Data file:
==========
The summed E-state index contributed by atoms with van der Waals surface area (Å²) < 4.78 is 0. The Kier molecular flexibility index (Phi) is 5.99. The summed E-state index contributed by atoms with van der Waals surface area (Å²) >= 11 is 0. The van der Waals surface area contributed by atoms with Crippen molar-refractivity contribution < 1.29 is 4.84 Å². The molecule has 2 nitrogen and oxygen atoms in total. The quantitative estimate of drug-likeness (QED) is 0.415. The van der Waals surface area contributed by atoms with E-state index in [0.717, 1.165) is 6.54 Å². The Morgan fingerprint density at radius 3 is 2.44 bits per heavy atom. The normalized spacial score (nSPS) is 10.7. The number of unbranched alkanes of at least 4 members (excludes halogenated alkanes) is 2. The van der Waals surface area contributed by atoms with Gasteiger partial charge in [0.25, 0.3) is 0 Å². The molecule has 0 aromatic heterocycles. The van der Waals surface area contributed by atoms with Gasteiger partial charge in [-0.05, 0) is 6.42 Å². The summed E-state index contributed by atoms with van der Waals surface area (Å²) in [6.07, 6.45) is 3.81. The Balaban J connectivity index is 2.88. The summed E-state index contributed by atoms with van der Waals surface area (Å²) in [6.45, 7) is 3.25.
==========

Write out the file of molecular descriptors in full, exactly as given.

The summed E-state index contributed by atoms with van der Waals surface area (Å²) < 4.78 is 0. The Kier molecular flexibility index (Phi) is 5.99. The summed E-state index contributed by atoms with van der Waals surface area (Å²) >= 11 is 0. The van der Waals surface area contributed by atoms with Crippen molar-refractivity contribution < 1.29 is 4.84 Å². The molecule has 2 nitrogen and oxygen atoms in total. The quantitative estimate of drug-likeness (QED) is 0.415. The van der Waals surface area contributed by atoms with E-state index in [0.717, 1.165) is 6.54 Å². The Morgan fingerprint density at radius 3 is 2.44 bits per heavy atom. The normalized spacial score (nSPS) is 10.7. The number of unbranched alkanes of at least 4 members (excludes halogenated alkanes) is 2. The van der Waals surface area contributed by atoms with Gasteiger partial charge in [0.25, 0.3) is 0 Å². The molecule has 0 aromatic heterocycles. The van der Waals surface area contributed by atoms with Gasteiger partial charge in [-0.05, 0) is 6.42 Å². The summed E-state index contributed by atoms with van der Waals surface area (Å²) in [6.07, 6.45) is 3.81. The Balaban J connectivity index is 2.88. The summed E-state index contributed by atoms with van der Waals surface area (Å²) in [6.45, 7) is 3.25.